Now with a healthy mining customer base north of the Sault, Rector is considering going further afield. He thinks he could sell truck parts in South America, but he wants to wait a year or two before investing too much in an export campaign. “Right now, we want to take care of the customers that we currently have,” he says. “We don’t want to grow too fast, and we want to see where the markets are going to go.”

Michael Gribbons, vice-president of Sudbury-based Maestro Mine Ventilation, started manufacturing Ethernet-based monitoring and control equipment with partner David Ballantyne four years ago. For Gribbons, avoiding reliance on the local market means keeping employment steady. He has seen northern Ontario suppliers load up on labour in a local upturn and lay people off in a downturn. But Gribbons says he thinks valuable employees need to feel their job will survive during hard times.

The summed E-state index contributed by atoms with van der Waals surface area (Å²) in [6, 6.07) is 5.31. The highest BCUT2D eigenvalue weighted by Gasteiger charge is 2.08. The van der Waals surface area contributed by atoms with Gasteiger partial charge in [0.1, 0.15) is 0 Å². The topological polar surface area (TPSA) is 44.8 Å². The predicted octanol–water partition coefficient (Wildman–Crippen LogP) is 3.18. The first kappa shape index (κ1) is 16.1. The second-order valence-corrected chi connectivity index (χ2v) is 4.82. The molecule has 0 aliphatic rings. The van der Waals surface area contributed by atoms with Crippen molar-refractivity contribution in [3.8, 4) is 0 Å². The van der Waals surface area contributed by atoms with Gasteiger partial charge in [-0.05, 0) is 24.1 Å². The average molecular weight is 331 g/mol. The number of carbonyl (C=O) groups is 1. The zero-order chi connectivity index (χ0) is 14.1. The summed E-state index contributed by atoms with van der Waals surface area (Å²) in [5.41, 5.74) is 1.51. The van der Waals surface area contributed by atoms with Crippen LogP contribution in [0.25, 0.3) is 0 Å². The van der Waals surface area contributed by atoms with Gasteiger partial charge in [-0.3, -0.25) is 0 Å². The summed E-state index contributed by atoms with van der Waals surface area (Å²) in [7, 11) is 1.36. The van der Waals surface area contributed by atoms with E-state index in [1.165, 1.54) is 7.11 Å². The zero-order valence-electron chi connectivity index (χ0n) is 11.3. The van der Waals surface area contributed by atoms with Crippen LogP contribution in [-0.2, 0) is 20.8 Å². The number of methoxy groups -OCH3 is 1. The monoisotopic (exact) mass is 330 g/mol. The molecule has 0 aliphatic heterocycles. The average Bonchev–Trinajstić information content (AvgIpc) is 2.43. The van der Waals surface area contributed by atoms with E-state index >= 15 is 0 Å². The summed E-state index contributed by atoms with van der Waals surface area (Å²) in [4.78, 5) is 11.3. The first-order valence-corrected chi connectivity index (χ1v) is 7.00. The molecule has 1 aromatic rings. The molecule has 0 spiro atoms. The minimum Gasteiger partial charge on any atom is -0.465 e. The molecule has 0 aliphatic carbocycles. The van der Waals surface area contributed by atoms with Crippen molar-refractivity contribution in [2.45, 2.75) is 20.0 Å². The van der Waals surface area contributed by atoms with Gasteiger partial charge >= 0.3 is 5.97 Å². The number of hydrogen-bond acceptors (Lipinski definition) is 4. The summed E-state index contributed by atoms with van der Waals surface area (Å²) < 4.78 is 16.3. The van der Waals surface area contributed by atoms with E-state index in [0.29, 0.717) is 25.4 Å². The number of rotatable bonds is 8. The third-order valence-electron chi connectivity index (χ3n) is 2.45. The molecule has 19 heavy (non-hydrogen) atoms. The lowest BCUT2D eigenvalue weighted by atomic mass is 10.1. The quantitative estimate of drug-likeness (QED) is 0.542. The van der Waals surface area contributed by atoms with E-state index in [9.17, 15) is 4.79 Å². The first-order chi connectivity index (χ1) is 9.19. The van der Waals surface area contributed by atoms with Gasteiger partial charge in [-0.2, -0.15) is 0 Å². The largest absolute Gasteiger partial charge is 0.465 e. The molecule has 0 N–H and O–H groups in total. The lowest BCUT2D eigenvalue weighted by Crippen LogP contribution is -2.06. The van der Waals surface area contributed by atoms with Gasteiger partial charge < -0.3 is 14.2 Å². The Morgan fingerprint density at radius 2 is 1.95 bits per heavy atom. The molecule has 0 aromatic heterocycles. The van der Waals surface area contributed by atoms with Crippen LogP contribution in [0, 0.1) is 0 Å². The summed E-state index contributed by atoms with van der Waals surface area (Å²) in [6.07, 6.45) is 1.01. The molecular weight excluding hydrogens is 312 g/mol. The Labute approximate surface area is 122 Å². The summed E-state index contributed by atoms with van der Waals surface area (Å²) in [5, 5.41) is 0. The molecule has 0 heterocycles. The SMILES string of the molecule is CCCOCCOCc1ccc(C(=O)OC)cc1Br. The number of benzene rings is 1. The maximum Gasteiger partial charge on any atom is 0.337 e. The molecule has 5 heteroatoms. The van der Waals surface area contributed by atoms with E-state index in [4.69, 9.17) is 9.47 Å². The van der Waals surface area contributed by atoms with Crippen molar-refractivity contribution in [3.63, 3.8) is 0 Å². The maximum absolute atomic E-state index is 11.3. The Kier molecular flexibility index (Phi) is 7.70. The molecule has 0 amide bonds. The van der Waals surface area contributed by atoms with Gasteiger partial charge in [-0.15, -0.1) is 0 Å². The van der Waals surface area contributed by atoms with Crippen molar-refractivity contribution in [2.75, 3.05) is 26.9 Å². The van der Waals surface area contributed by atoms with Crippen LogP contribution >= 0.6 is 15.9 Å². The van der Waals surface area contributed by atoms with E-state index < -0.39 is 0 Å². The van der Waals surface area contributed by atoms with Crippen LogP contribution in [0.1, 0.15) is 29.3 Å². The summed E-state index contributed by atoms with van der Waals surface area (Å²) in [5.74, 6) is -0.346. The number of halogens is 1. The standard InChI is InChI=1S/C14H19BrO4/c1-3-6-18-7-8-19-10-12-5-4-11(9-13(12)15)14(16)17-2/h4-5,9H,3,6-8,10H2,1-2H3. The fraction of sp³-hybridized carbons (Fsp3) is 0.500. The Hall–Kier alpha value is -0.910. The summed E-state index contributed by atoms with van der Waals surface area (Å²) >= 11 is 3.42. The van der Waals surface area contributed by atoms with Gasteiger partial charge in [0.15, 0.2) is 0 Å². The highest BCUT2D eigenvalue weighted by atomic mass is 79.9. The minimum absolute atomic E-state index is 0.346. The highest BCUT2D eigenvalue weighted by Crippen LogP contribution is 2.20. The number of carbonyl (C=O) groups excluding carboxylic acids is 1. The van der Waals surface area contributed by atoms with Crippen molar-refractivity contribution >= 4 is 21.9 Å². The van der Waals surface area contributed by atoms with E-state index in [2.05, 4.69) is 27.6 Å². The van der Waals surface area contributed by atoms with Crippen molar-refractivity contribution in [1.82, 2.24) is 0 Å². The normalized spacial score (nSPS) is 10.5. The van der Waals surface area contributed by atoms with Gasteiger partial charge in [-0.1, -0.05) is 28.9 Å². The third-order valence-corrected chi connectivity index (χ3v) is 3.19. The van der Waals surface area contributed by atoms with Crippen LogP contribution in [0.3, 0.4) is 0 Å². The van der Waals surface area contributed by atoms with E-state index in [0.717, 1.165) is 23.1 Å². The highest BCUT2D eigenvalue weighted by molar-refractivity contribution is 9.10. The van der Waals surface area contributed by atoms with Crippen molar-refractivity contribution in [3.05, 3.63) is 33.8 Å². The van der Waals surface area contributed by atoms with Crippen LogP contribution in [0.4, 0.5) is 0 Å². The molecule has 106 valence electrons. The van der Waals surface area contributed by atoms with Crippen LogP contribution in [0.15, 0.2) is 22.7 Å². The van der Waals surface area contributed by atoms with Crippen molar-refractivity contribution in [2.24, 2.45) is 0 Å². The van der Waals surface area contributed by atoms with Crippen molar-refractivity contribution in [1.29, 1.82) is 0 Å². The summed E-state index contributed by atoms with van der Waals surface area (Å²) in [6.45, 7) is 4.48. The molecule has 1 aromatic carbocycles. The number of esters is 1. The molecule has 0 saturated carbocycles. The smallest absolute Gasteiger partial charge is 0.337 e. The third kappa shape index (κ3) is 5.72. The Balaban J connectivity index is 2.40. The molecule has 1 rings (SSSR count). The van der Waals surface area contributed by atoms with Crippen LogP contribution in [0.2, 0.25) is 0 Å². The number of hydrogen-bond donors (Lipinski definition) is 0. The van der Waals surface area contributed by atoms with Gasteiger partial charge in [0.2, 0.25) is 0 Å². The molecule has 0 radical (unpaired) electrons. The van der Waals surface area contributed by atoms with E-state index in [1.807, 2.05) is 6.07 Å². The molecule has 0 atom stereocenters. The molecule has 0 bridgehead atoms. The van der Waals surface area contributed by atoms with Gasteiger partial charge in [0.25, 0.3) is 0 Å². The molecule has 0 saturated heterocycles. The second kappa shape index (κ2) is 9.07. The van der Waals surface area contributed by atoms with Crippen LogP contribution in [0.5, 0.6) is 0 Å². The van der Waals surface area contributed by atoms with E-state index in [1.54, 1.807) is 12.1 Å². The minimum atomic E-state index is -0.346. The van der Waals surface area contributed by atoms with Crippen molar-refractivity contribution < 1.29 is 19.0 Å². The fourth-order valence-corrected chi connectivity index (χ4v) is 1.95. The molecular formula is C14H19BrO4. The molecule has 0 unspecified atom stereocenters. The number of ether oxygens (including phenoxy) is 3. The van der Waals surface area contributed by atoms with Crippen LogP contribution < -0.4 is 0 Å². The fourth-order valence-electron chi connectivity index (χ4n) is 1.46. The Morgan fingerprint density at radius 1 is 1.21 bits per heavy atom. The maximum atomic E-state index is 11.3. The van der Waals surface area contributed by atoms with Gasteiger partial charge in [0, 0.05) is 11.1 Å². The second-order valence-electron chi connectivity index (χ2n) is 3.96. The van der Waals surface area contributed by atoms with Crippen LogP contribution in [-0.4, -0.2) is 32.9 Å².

“So going into this, we made a conscious effort to avoid the lucrative local service-based business,” he says. Instead of tying up labour servicing ventilation equipment at the local mines, Maestro trained other service companies on its product and invested into scaling the business for the international market. Already, sixty per cent of its revenues are outside of Ontario, and the company plans to increase that number to 85 per cent in five years.

Government support